The most important detail about Tuesday's iPhone announcement

...speaks volumes about Apple under chief executive Tim Cook. Or does it? I can't figure it out.
Written by Andrew Nusca, Contributor

At this point, it is pretty much assumed that tomorrow, during its scheduled press event, Apple will introduce two new iPhone models: a high-end successor to its existing iPhone 5, and a low-end replacement of that device that will come in multiple colors and help bolster the company's efforts to enter emerging markets overseas, which have traditionally preferred cheaper, Google Android-based handsets.

There have been dozens of reports over the last few weeks that have corroborated the claim, moving the idea from rumor to near-fact.

Apple still has the power and opportunity to surprise, and we'll find out for sure tomorrow. (Something tells me iPhone isn't the only product that will get its due.) But among all the juicy storylines in this tale—Apple's attempt to maintain unprecedented momentum; its inability to crack the lucrative Chinese market; the gradual relaxation of its once-strict guidelines on execution (fewer products!) and attitude (all-knowing!)—this detail in a New York Times report by Brian X. Chen this weekend stuck out to me: 

Despite Apple's efforts to keep its plans secret, clues about the new iPhones leaked out. China Telecom briefly posted a message last week on a blog platform soliciting early orders for the new devices. It identified the high-end model as the iPhone 5S, and the lower-cost one as the iPhone 5C. The post was later removed. A spokesman for China Telecom declined to comment, citing nondisclosure agreements.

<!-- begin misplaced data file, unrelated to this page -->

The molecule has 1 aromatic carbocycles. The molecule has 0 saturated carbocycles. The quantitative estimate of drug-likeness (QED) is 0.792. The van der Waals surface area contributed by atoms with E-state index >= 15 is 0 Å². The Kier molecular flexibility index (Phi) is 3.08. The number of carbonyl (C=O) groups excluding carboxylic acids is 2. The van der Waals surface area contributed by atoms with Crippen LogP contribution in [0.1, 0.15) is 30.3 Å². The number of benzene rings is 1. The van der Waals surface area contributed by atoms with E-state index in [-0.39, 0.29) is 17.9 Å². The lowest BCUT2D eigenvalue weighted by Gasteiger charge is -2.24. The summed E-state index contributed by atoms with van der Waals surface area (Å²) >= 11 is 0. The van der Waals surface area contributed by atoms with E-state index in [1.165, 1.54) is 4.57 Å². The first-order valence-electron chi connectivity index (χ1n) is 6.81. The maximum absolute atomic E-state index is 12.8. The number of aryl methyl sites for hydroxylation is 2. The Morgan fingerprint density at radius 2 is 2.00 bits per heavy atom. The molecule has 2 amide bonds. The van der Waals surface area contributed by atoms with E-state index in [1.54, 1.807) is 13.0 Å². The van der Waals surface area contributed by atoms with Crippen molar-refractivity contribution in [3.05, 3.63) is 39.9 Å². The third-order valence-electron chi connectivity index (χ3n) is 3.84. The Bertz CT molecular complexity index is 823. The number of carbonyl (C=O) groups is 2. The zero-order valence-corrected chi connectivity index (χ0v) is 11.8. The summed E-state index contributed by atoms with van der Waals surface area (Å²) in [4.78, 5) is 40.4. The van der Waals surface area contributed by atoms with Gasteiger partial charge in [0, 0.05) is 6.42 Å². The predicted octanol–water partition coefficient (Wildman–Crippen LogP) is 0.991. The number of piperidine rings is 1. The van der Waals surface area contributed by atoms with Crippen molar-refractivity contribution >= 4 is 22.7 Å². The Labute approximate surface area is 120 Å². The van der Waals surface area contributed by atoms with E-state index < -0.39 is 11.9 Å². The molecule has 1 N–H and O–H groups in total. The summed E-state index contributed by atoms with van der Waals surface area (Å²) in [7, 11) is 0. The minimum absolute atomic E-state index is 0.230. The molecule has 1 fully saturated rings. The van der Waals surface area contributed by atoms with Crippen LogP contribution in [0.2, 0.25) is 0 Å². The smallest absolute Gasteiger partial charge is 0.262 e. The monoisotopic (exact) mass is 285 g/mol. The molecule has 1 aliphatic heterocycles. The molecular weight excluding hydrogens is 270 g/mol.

A year ago, I gave the U.S. tech company its due for managing to surprise the press and public with a number of product announcements: the iPad mini, the 13-inch MacBook Pro with Retina display, refreshed iPads and iMacs. That was in October, ahead of the holiday rush.

But no matter what the company has in store tomorrow, it is clear that many critical details of its most lucrative product—iPhone—have emerged ahead of the announcement. (And perhaps ahead of the one after that, in the case of a rumored six-inch model.)

Chief executive Tim Cook has promised more openness than his predecessor, Steven Jobs, but I doubt this is the kind he had in mind.

I can't figure out if 2013-era Apple lacks control of the many partners in its sprawling supply chain, or if it merely sees complete secrecy two months before launch as less of a priority than it used to be.

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